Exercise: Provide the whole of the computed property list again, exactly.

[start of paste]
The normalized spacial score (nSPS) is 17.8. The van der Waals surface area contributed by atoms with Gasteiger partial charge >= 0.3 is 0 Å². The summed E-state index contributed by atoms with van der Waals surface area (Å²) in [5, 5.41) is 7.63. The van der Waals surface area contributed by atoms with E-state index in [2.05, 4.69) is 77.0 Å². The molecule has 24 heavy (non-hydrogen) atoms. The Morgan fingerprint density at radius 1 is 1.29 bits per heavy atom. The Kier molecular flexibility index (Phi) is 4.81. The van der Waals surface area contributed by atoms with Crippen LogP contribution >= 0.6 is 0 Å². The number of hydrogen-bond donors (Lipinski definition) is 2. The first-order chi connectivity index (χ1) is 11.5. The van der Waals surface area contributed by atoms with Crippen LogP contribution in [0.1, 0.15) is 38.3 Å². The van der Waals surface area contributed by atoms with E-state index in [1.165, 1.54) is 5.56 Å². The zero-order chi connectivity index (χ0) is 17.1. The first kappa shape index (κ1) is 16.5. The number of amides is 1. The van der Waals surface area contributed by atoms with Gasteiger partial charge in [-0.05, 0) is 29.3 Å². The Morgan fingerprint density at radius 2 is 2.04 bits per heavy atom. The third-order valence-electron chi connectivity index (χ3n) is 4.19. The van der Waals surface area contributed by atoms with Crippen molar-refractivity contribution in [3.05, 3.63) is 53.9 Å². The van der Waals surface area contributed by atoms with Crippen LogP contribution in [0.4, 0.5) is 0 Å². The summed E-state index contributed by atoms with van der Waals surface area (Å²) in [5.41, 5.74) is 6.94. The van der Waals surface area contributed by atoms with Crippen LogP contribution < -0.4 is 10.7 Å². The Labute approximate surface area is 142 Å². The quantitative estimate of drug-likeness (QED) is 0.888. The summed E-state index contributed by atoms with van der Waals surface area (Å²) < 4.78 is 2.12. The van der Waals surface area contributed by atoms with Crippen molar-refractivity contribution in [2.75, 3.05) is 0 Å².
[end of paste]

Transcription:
The normalized spacial score (nSPS) is 17.8. The van der Waals surface area contributed by atoms with Gasteiger partial charge >= 0.3 is 0 Å². The summed E-state index contributed by atoms with van der Waals surface area (Å²) in [5, 5.41) is 7.63. The van der Waals surface area contributed by atoms with E-state index in [2.05, 4.69) is 77.0 Å². The molecule has 24 heavy (non-hydrogen) atoms. The Morgan fingerprint density at radius 1 is 1.29 bits per heavy atom. The Kier molecular flexibility index (Phi) is 4.81. The van der Waals surface area contributed by atoms with Crippen LogP contribution >= 0.6 is 0 Å². The number of hydrogen-bond donors (Lipinski definition) is 2. The first-order chi connectivity index (χ1) is 11.5. The van der Waals surface area contributed by atoms with Crippen LogP contribution in [0.1, 0.15) is 38.3 Å². The van der Waals surface area contributed by atoms with E-state index in [1.165, 1.54) is 5.56 Å². The zero-order chi connectivity index (χ0) is 17.1. The first kappa shape index (κ1) is 16.5. The number of amides is 1. The van der Waals surface area contributed by atoms with Gasteiger partial charge in [-0.05, 0) is 29.3 Å². The Morgan fingerprint density at radius 2 is 2.04 bits per heavy atom. The third-order valence-electron chi connectivity index (χ3n) is 4.19. The van der Waals surface area contributed by atoms with Crippen molar-refractivity contribution in [3.05, 3.63) is 53.9 Å². The van der Waals surface area contributed by atoms with Crippen LogP contribution in [0.4, 0.5) is 0 Å². The summed E-state index contributed by atoms with van der Waals surface area (Å²) in [5.41, 5.74) is 6.94. The van der Waals surface area contributed by atoms with Crippen LogP contribution < -0.4 is 10.7 Å². The Labute approximate surface area is 142 Å². The quantitative estimate of drug-likeness (QED) is 0.888. The summed E-state index contributed by atoms with van der Waals surface area (Å²) < 4.78 is 2.12. The van der Waals surface area contributed by atoms with Crippen molar-refractivity contribution in [2.75, 3.05) is 0 Å².